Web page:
All Praise to the Humble Slate and Stylus!

Almost a year ago, when we started developing Valleys WordWorks, my husband and I decided we would promote Braille transcription as one of our specialities. Braille is an extremely under-valued reading medium but the only one which is entirely effective in allowing unfiltered access to information to non-print-reading blind people. Thirty years ago when computer technology came to the fore, WEstern nations by and large dived into it with complete abandon. Technology was to liberate heretofore Braille-bound readers from the shackles of such an outmoded, bulky and pedestrian form of reading and writing. Perkins Braillers became objects of patient tolerance, a stand-by until electronic Braillers, lighter, and more portable, took their place; and as for the slate and stylus, much maligned among school children forced to learn Braille “BACKWARDS”? … well, gone! A thing of the past! Good riddance!
However, yours truly has always owned a secret stash of slates and indeed, I keep adding to it, covertly, clandestinely, cryptically. You can’t take a stylus on a plane after all, can you? It might prove a weapon of mass destruction. And nothing made a better duelling arm when I was a young and foolish schoolgirl. Hence the rather misshapen character of my favourite forty-cell slate! Our friends miriam and Bob in Toronto, www.visionaidscanada.com sell an amazing variety of slates and styli, so drop by and see them at Eglinton and Southerland!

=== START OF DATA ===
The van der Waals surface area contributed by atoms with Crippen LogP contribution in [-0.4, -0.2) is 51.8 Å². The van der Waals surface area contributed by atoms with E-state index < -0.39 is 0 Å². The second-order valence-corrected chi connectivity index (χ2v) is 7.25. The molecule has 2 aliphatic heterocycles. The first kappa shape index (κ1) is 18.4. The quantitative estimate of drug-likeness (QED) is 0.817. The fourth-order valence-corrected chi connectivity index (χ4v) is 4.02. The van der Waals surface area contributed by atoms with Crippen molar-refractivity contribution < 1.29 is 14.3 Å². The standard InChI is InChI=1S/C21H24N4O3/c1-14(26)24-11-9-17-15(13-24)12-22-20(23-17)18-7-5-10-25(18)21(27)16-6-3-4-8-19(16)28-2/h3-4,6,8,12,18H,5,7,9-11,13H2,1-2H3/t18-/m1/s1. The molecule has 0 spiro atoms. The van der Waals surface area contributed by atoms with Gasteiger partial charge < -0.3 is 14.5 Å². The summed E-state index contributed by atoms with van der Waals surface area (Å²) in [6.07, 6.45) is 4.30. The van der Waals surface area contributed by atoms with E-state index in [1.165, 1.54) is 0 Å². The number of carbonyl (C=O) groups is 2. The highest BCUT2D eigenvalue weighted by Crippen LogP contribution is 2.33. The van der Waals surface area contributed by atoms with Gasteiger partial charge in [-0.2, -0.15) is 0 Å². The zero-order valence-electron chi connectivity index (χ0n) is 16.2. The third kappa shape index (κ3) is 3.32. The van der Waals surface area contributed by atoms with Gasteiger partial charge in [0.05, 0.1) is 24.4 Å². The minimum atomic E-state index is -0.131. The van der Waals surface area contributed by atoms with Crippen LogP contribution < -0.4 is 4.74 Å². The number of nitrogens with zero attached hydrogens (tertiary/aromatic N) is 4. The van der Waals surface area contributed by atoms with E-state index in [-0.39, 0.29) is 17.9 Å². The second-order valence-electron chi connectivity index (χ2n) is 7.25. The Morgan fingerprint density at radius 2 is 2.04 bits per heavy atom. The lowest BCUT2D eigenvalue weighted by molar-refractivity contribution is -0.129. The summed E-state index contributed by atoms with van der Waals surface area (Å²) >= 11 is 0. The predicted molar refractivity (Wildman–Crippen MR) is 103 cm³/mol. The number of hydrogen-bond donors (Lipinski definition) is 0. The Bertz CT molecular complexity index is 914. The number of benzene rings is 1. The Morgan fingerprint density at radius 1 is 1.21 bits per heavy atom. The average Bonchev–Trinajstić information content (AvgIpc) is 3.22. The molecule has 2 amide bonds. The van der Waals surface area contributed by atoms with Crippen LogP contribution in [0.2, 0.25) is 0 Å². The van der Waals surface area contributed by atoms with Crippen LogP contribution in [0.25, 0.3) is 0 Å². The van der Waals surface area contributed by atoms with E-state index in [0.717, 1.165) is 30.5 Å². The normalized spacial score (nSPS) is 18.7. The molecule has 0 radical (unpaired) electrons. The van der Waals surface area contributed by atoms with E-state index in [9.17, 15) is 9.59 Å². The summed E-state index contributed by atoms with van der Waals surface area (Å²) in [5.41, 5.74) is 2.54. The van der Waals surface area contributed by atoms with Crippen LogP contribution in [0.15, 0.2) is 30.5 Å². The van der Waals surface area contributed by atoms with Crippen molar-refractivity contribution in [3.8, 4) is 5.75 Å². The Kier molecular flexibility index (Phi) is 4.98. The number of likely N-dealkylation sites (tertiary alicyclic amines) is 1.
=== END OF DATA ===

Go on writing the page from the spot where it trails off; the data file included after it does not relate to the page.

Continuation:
In any case, the humble slate and stylus forms a valuable asset in the daily tick-tick-tick of Valleys WordWorks.
  • It labels file folders, (upside-down and on the back), so I can identify them quickly in their file cabinet;
  • It labels post which the Top-Braille has identified, (yes, the Top-Braille makes an appearance¬†whenever possible)
  • And it continues to take notes when a Braille Note Apex is not close to hand.
  • It identifies business cards;
  • It jots a reminder on a Braille leaflet we distribute at a conference;
  • It sometimes proves an excellent signature guide;
  • It transcribes Japanese Braille.
  • It carefully etches a personal message on one of our lovely greeting cards, a freebie at shows;
  • It labels Welsh flash cards for my evening classes so both my students and I know what they say;
  • It Brailles compliment slips when we send Brailed items to blind and vision-impaired customers.
All praise to the lowly metal or plastic “pencil and paper for the blind person!” No technology has yet come close to matching its versatility or universality! Whether you’re writing Russian, Welsh, French, Japanese or, as I recall, Elvish, it is by far the most efficient device ever invented!